Anxiety is a beast. Often I don’t realize that I’m anxious, but today, I felt that beast creeping up my spine and shoulders. The fear was so real. I felt like I was in one of Stephen King’s novels. I admit that I’m shook (did I use that right?). What brought on such fear? Writing. Crazy, right?

It’s funny that it’s taken me so long to realize that fear of writing keeps me from writing. Wow, I can’t believe I just wrote that. I will also admit that it’s sad that it’s taken me so long to realize that fear keeps me from doing something so innate. As I pound away at my old Mac, I can feel the beast recoil. She’s not gone. She’s waiting to strike again. I guess there’s nothing wrong with a bit of anxiety when approaching something new. No, writing is not new for me, but I am embarking on a new story, one that’s important right now. I told you yesterday that I’ve been binge reading and watching, not binge writing. I’m excited to have something to entertain me during the coronavirus outbreak. I’m also scared that I will make many mistakes as I write. I tell my students at MVSU that writing from the soul means making mistakes; a lot of ’em. Hell, everyone knows that the first draft of everything is shitty. So, why does my mind think it should be perfect?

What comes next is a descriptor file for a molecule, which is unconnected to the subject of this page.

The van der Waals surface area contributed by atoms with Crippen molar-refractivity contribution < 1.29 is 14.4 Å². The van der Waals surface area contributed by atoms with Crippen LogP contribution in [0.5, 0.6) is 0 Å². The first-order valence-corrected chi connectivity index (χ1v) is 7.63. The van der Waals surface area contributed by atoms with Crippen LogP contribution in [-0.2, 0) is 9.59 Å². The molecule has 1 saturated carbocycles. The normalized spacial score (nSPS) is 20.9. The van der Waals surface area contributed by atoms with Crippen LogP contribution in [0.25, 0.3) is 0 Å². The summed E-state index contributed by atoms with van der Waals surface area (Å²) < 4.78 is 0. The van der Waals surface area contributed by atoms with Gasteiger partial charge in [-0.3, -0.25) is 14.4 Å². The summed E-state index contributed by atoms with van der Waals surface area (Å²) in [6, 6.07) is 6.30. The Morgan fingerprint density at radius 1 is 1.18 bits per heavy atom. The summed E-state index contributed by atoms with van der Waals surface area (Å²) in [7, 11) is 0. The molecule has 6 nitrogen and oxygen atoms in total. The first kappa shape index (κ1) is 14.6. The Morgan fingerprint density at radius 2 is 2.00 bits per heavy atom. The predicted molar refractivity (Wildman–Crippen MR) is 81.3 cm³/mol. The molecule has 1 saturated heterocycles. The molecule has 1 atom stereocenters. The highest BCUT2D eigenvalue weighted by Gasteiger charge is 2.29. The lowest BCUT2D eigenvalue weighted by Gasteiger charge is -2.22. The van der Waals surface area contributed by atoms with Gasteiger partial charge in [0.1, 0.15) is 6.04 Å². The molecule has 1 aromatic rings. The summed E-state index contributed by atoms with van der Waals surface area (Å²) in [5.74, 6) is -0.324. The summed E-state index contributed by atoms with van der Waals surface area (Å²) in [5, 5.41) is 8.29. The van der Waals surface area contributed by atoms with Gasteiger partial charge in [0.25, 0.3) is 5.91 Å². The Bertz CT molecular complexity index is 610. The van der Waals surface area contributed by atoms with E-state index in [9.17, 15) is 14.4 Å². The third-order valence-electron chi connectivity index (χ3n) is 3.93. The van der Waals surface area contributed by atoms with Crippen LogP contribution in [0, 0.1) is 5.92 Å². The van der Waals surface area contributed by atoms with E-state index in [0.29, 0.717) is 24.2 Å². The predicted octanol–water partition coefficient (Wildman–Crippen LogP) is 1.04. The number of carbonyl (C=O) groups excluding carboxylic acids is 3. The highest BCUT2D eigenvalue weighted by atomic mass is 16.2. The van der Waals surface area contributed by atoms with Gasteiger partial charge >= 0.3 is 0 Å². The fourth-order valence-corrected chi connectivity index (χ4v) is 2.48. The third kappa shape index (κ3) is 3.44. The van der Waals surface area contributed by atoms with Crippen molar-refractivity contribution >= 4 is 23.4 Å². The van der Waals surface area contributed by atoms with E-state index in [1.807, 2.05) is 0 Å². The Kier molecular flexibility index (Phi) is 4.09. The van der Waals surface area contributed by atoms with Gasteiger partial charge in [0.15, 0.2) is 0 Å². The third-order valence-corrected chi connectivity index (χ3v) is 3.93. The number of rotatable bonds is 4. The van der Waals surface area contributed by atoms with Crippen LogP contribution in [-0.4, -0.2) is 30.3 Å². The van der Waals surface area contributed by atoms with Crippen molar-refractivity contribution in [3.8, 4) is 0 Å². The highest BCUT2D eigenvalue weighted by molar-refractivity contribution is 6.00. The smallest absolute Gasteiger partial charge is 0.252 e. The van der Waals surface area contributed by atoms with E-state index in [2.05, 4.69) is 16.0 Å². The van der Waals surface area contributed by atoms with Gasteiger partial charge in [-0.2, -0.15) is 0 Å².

The need for perfection is what feeds the beast. Yesteryear, I would feed my anxiety a cup or pint of ice cream in place of perfection. Hot, gooey peanut butter cookies are also a must-eat for anxiety. Any food works, but I prefer sweet snacks. While the first few bites of peanut butter gooeyness are orgasmic (I seriously need to get a lover), the other six to ten cookies are gluttonous and sickening. After a good cookie and ice cream binge, I would sit, sleep, and start the process over and over and over, again.

Today, I didn’t binge-eat. I did, however, binge-watch Law & Order: SVU. But, I’m also writing and outlining. I’ve found a new mantra to chant away fear and anxiousness. “Writing is not a trick of grammar; it is an act of faith.” A great quote by E.B. White and true words that I will repeat to myself over and over and over.

My next blog will address personal greatness. Happy reading.